I suppose I’m influenced, to some degree, by whatever current author I’m reading. I recall at the age of ten, when I first read Sir Conan Doyle’s “The Adventures of Sherlock Holmes” I tried to effect a Professor Moriarty like, British accent, and wear a monocle; an old chipped watch crystal, which kept falling from my untrained eye. When I finally returned the long overdue Collected Works of Sherlock Holmes, the school librarian didn’t fine me; instead, she glued a shoe string to my monocle and sent me to see Mother Superior. The good Sister laughed, but insisted on calling my mother, telling her that her son was possessed and couldn’t return to class until he, meaning me, was cleansed of the malevolence. My mother cleansed me that evening with a hairbrush and confiscated the monocle. I was back to normal, for me, the next morning … sans accent.

Tuesday, August 9, 2011

"Eyeless In Luminary" Preview

Eyeless in Luminary presents both reality and magical realism “- allowing them to pass through each other with that special moment when they blend undifferentiated, becoming inseparable, suspending disbelief, and then – when  exhausted – separating again,” leaving in their wake their signs and symbols to be pondered.

Dr. Sark Saint John, a present day Southern university professor of archeology and paleontology, and his autistic savant assistant, Davio Gonzales Garcia, set out on a quest to find the existence of a hidden Slav settlement of retro villagers, rumored but never proven to exist. The quest began over ten years ago, but came to a sudden halt eight years later when disaster struck the researchers’ efforts, causing Sark’s motivation for further research to bottom out completely. The university’s new president quickly tired of Sark’s reclusive, non-productive behavior, and was just about to ask for his resignation when Sark decided to re-open the quest . . . one more time.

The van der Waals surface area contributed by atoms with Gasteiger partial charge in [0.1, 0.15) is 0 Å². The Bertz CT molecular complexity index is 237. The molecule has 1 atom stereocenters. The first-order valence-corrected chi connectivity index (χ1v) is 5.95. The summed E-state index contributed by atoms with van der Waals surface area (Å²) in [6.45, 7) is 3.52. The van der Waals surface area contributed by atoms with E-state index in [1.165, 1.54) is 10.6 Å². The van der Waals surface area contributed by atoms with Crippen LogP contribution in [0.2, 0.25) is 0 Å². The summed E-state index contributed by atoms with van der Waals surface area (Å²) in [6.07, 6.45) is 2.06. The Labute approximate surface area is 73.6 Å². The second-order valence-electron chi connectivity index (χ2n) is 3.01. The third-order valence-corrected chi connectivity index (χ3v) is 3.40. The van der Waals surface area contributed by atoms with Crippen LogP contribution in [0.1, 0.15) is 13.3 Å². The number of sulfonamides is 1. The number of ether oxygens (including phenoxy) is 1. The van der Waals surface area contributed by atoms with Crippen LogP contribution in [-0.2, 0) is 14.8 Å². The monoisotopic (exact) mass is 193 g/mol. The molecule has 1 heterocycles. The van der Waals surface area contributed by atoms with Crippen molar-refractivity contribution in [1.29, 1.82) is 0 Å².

Tuesday, July 19, 2011

Miss Long-belle

Possibly I had been out in the sun too long picking some fruit from the orchard at Windsong. Needing a break I came back to the house and with a cool drink set up in a lounge chair on my shaded deck. Almost immediately an old pal made her appearance. Over the years of our association of me observing her forays onto the stage of my deck, her antics always seemed to spool before my eye(s) without pause, no breaks for commercials, or final scene stage adjustments, no prima donna this gal. And so in that vein I’ll share what I observed; and how I know this … her thoughts ... I do not have a clue. So here in run-on format: